BIFHS-USA: Irish Internet Resources
Compiled by Jim McNamara
The following lists of URLs were compiled for the British Isles Family History Society’s August 2004 seminar, held at the Los Angeles Regional Family History Center, and have been supplemented for this web page. These lists were compiled from many sources, as well as from Google searches. Many thanks to all whom have contributed to this list, including my many Internet buddies, the BIFHS–USA members and board members, as well as Nancy Carlberg for category ideas. Many thanks also go to Nancy Bier and Linda Jonas for their encouragement of this project. Even though this list is quite long, it is acknowledged to be an abbreviated set of lists for each category. As with any kind of cataloging, some items may be listed under several categories, and others may appear in a single category only, even though several other categories are also applicable. Some web sites such as LDS’s Family History Library Catalog are so well known that no attempt was made to categorize them; these are listed by their name, even though in this case the FHLC would easily fall into the Library category. You may also find that some USA, Scotland, and UK sites have found their way into this list for obvious reasons. I have included short intro sections for most of the categories; however, some categories are so obvious, no intro is necessary.
Books, Bookstores, Book Reviews, etc.
Culture, Customs, and Superstitions
Directories and Indices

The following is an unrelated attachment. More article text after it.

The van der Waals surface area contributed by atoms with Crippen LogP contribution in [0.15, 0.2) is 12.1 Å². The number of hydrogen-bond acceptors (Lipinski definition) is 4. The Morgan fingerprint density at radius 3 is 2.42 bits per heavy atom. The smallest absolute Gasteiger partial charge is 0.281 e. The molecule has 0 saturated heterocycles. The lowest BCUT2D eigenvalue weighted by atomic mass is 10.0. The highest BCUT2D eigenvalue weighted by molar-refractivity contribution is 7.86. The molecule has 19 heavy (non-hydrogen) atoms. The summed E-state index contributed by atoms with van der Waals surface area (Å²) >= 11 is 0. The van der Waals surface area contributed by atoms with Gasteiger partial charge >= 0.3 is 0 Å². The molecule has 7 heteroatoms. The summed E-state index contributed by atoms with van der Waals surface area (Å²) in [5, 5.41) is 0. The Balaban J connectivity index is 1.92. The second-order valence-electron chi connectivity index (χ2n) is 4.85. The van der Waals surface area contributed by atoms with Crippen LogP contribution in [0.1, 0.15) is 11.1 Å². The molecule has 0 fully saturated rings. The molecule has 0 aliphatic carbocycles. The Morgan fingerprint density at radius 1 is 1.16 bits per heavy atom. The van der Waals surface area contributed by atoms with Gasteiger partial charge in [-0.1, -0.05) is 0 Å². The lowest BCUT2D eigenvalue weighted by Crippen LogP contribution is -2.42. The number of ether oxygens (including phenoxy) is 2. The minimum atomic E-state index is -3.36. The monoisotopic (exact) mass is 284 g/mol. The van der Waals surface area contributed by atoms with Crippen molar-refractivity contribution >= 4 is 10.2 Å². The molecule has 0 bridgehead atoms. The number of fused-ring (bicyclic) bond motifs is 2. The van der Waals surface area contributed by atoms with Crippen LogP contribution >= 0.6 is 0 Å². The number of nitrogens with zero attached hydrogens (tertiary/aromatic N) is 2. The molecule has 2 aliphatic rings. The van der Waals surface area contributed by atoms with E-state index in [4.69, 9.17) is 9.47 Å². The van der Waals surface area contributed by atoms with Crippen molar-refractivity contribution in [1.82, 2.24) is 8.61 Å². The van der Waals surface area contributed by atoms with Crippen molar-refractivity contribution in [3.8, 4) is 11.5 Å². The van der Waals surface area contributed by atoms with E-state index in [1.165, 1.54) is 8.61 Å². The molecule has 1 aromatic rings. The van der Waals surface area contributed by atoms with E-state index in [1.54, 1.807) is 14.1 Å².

DNA Projects and Studies
Heritage Centres [Irish Family History Foundation]
History & Genealogies
Libraries, Universities, and Colleges
Lists, Use-Groups, Newsgroups, Message Boards
Privately Owned & Operated Non-Commercial Sites
Radio Stations — Live on the Internet
Random Acts of Genealogical Kindness
Surname Specific Sites
Transportation and Convict Records
 How the Irish Saved Civilization, the Untold Story of Ireland’s Heroic Role from the Fall of Rome to the Rise of Medieval Europe, by Thomas Cahill. See the Introduction, "How Real is History", pages 3–8.
Don’t worry about whether people call the transcribed records "transcriptions", "inscriptions", "memorials", "gravestone"’, etc. I was very pleasantly surprised at how much useful information and actual records can be found on-line for this category. Don’t neglect the Internet Lists, some people may have found just the record you need and don’t mind sharing a few transcriptions when asked nicely.
For the most part, you will only get references to church records on-line, except for the odd ones you find on lists and on personal sites. You will need to either get a film [FHLC], or go to the National Library of Ireland, or commission some research through the Heritage Centres. My favorite site below is ‘The Irish Times’, as you can see the actual parish maps and get the actual repository references and time periods of birth and marriage records.
Copy and paste the following URL into your web-browser search window: